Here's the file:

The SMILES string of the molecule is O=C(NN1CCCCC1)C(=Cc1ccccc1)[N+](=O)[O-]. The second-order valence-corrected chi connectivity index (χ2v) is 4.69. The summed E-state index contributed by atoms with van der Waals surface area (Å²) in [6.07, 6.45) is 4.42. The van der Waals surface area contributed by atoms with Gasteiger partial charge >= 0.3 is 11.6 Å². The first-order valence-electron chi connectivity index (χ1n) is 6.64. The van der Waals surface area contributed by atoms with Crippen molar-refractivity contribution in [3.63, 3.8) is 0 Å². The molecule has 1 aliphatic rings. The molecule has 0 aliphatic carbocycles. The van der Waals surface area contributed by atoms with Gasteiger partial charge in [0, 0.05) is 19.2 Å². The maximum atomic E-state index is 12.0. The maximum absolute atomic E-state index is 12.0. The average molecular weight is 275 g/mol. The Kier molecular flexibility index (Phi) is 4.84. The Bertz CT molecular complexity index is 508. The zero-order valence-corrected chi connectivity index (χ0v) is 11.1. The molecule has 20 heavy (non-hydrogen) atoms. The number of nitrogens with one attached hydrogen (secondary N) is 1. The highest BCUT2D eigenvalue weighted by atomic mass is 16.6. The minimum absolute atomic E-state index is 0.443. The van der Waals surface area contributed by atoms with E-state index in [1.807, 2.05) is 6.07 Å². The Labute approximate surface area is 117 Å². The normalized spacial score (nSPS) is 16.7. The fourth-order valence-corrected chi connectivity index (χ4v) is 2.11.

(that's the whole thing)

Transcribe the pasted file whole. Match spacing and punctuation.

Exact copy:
The SMILES string of the molecule is O=C(NN1CCCCC1)C(=Cc1ccccc1)[N+](=O)[O-]. The second-order valence-corrected chi connectivity index (χ2v) is 4.69. The summed E-state index contributed by atoms with van der Waals surface area (Å²) in [6.07, 6.45) is 4.42. The van der Waals surface area contributed by atoms with Gasteiger partial charge >= 0.3 is 11.6 Å². The first-order valence-electron chi connectivity index (χ1n) is 6.64. The van der Waals surface area contributed by atoms with Crippen molar-refractivity contribution in [3.63, 3.8) is 0 Å². The molecule has 1 aliphatic rings. The molecule has 0 aliphatic carbocycles. The van der Waals surface area contributed by atoms with Gasteiger partial charge in [0, 0.05) is 19.2 Å². The maximum atomic E-state index is 12.0. The maximum absolute atomic E-state index is 12.0. The average molecular weight is 275 g/mol. The Kier molecular flexibility index (Phi) is 4.84. The Bertz CT molecular complexity index is 508. The zero-order valence-corrected chi connectivity index (χ0v) is 11.1. The molecule has 20 heavy (non-hydrogen) atoms. The number of nitrogens with one attached hydrogen (secondary N) is 1. The highest BCUT2D eigenvalue weighted by atomic mass is 16.6. The minimum absolute atomic E-state index is 0.443. The van der Waals surface area contributed by atoms with E-state index in [1.807, 2.05) is 6.07 Å². The Labute approximate surface area is 117 Å². The normalized spacial score (nSPS) is 16.7. The fourth-order valence-corrected chi connectivity index (χ4v) is 2.11.